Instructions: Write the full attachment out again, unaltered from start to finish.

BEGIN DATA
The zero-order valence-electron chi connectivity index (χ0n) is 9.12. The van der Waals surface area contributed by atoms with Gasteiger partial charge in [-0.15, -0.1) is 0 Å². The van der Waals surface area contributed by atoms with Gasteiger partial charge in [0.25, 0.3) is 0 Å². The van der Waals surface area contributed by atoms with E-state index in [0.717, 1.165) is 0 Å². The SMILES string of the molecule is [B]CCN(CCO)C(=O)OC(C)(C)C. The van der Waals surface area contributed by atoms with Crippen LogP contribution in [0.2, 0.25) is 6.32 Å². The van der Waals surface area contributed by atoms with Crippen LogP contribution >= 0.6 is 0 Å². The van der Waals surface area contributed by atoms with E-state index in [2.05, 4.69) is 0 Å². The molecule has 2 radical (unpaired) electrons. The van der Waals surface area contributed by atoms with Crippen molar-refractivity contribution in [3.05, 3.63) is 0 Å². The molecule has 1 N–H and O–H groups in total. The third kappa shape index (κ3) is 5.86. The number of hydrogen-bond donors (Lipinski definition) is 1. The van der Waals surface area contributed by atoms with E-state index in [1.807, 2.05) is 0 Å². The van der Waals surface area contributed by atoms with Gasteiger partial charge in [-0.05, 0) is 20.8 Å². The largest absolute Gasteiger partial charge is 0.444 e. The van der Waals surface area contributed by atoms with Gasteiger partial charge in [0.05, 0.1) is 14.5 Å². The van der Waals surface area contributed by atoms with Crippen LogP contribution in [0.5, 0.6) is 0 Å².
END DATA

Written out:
The zero-order valence-electron chi connectivity index (χ0n) is 9.12. The van der Waals surface area contributed by atoms with Gasteiger partial charge in [-0.15, -0.1) is 0 Å². The van der Waals surface area contributed by atoms with Gasteiger partial charge in [0.25, 0.3) is 0 Å². The van der Waals surface area contributed by atoms with E-state index in [0.717, 1.165) is 0 Å². The SMILES string of the molecule is [B]CCN(CCO)C(=O)OC(C)(C)C. The van der Waals surface area contributed by atoms with Crippen LogP contribution in [0.2, 0.25) is 6.32 Å². The van der Waals surface area contributed by atoms with Crippen LogP contribution >= 0.6 is 0 Å². The van der Waals surface area contributed by atoms with E-state index in [2.05, 4.69) is 0 Å². The molecule has 2 radical (unpaired) electrons. The van der Waals surface area contributed by atoms with Crippen molar-refractivity contribution in [3.05, 3.63) is 0 Å². The molecule has 1 N–H and O–H groups in total. The third kappa shape index (κ3) is 5.86. The number of hydrogen-bond donors (Lipinski definition) is 1. The van der Waals surface area contributed by atoms with E-state index in [1.807, 2.05) is 0 Å². The van der Waals surface area contributed by atoms with Gasteiger partial charge in [-0.05, 0) is 20.8 Å². The largest absolute Gasteiger partial charge is 0.444 e. The van der Waals surface area contributed by atoms with Gasteiger partial charge in [0.05, 0.1) is 14.5 Å². The van der Waals surface area contributed by atoms with Crippen LogP contribution in [0.5, 0.6) is 0 Å².